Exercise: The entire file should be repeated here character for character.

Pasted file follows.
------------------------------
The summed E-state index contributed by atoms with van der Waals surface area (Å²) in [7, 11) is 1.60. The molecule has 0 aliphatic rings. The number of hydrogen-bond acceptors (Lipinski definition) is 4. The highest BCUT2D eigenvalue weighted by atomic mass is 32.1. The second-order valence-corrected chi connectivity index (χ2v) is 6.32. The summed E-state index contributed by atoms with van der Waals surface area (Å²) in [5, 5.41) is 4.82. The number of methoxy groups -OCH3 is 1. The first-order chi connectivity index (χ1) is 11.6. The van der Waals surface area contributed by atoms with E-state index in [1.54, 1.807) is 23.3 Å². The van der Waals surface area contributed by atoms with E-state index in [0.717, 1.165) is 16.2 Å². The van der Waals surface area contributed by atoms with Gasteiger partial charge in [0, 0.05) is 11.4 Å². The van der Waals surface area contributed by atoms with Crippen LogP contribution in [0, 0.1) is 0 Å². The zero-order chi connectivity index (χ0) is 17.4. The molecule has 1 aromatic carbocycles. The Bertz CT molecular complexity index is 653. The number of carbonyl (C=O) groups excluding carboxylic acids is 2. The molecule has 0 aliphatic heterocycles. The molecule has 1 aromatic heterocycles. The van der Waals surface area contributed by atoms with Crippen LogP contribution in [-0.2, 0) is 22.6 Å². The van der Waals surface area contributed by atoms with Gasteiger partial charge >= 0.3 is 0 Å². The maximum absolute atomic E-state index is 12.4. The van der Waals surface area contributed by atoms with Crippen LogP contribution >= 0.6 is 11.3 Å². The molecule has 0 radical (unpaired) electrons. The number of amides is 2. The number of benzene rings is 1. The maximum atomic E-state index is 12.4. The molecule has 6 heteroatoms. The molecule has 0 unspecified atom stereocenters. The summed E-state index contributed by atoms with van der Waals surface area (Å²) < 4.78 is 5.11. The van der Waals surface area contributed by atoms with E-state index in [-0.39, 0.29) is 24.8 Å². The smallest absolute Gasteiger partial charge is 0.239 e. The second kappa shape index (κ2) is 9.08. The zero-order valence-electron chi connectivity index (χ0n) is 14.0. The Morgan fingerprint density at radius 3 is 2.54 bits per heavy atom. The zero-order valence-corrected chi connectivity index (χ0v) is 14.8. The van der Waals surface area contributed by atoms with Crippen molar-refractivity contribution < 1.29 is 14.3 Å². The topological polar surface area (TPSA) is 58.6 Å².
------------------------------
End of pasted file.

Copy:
The summed E-state index contributed by atoms with van der Waals surface area (Å²) in [7, 11) is 1.60. The molecule has 0 aliphatic rings. The number of hydrogen-bond acceptors (Lipinski definition) is 4. The highest BCUT2D eigenvalue weighted by atomic mass is 32.1. The second-order valence-corrected chi connectivity index (χ2v) is 6.32. The summed E-state index contributed by atoms with van der Waals surface area (Å²) in [5, 5.41) is 4.82. The number of methoxy groups -OCH3 is 1. The first-order chi connectivity index (χ1) is 11.6. The van der Waals surface area contributed by atoms with E-state index in [1.54, 1.807) is 23.3 Å². The van der Waals surface area contributed by atoms with E-state index in [0.717, 1.165) is 16.2 Å². The van der Waals surface area contributed by atoms with Gasteiger partial charge in [0, 0.05) is 11.4 Å². The van der Waals surface area contributed by atoms with Crippen LogP contribution in [0, 0.1) is 0 Å². The zero-order chi connectivity index (χ0) is 17.4. The molecule has 1 aromatic carbocycles. The Bertz CT molecular complexity index is 653. The number of carbonyl (C=O) groups excluding carboxylic acids is 2. The molecule has 0 aliphatic heterocycles. The molecule has 1 aromatic heterocycles. The van der Waals surface area contributed by atoms with Crippen LogP contribution in [-0.2, 0) is 22.6 Å². The van der Waals surface area contributed by atoms with Gasteiger partial charge >= 0.3 is 0 Å². The maximum absolute atomic E-state index is 12.4. The van der Waals surface area contributed by atoms with Crippen LogP contribution >= 0.6 is 11.3 Å². The molecule has 0 radical (unpaired) electrons. The number of amides is 2. The number of benzene rings is 1. The maximum atomic E-state index is 12.4. The molecule has 6 heteroatoms. The molecule has 0 unspecified atom stereocenters. The summed E-state index contributed by atoms with van der Waals surface area (Å²) < 4.78 is 5.11. The van der Waals surface area contributed by atoms with E-state index in [-0.39, 0.29) is 24.8 Å². The smallest absolute Gasteiger partial charge is 0.239 e. The second kappa shape index (κ2) is 9.08. The zero-order valence-electron chi connectivity index (χ0n) is 14.0. The Morgan fingerprint density at radius 3 is 2.54 bits per heavy atom. The zero-order valence-corrected chi connectivity index (χ0v) is 14.8. The van der Waals surface area contributed by atoms with Crippen molar-refractivity contribution < 1.29 is 14.3 Å². The topological polar surface area (TPSA) is 58.6 Å².